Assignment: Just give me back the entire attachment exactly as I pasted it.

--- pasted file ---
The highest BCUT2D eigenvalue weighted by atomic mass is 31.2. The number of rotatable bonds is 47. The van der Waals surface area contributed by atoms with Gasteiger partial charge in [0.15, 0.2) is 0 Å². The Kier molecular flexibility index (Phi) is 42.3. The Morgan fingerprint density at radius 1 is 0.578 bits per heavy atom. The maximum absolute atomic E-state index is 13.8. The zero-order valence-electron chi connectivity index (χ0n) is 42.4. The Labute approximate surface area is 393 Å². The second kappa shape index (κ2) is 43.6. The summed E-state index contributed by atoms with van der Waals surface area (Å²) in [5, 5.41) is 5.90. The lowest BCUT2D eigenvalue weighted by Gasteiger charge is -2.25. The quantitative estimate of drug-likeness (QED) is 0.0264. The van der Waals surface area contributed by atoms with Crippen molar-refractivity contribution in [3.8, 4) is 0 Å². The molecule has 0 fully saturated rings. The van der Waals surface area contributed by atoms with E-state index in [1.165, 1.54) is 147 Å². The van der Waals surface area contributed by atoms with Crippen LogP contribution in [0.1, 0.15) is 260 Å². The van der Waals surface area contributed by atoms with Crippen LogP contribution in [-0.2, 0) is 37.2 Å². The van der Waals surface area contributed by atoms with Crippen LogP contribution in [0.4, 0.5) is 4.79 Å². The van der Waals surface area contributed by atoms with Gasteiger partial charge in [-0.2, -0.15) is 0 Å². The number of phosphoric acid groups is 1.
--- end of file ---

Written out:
The highest BCUT2D eigenvalue weighted by atomic mass is 31.2. The number of rotatable bonds is 47. The van der Waals surface area contributed by atoms with Gasteiger partial charge in [0.15, 0.2) is 0 Å². The Kier molecular flexibility index (Phi) is 42.3. The Morgan fingerprint density at radius 1 is 0.578 bits per heavy atom. The maximum absolute atomic E-state index is 13.8. The zero-order valence-electron chi connectivity index (χ0n) is 42.4. The Labute approximate surface area is 393 Å². The second kappa shape index (κ2) is 43.6. The summed E-state index contributed by atoms with van der Waals surface area (Å²) in [5, 5.41) is 5.90. The lowest BCUT2D eigenvalue weighted by Gasteiger charge is -2.25. The quantitative estimate of drug-likeness (QED) is 0.0264. The van der Waals surface area contributed by atoms with Crippen molar-refractivity contribution in [3.8, 4) is 0 Å². The molecule has 0 fully saturated rings. The van der Waals surface area contributed by atoms with E-state index in [1.165, 1.54) is 147 Å². The van der Waals surface area contributed by atoms with Crippen LogP contribution in [0.1, 0.15) is 260 Å². The van der Waals surface area contributed by atoms with Crippen LogP contribution in [-0.2, 0) is 37.2 Å². The van der Waals surface area contributed by atoms with Crippen LogP contribution in [0.4, 0.5) is 4.79 Å². The van der Waals surface area contributed by atoms with Gasteiger partial charge in [-0.2, -0.15) is 0 Å². The number of phosphoric acid groups is 1.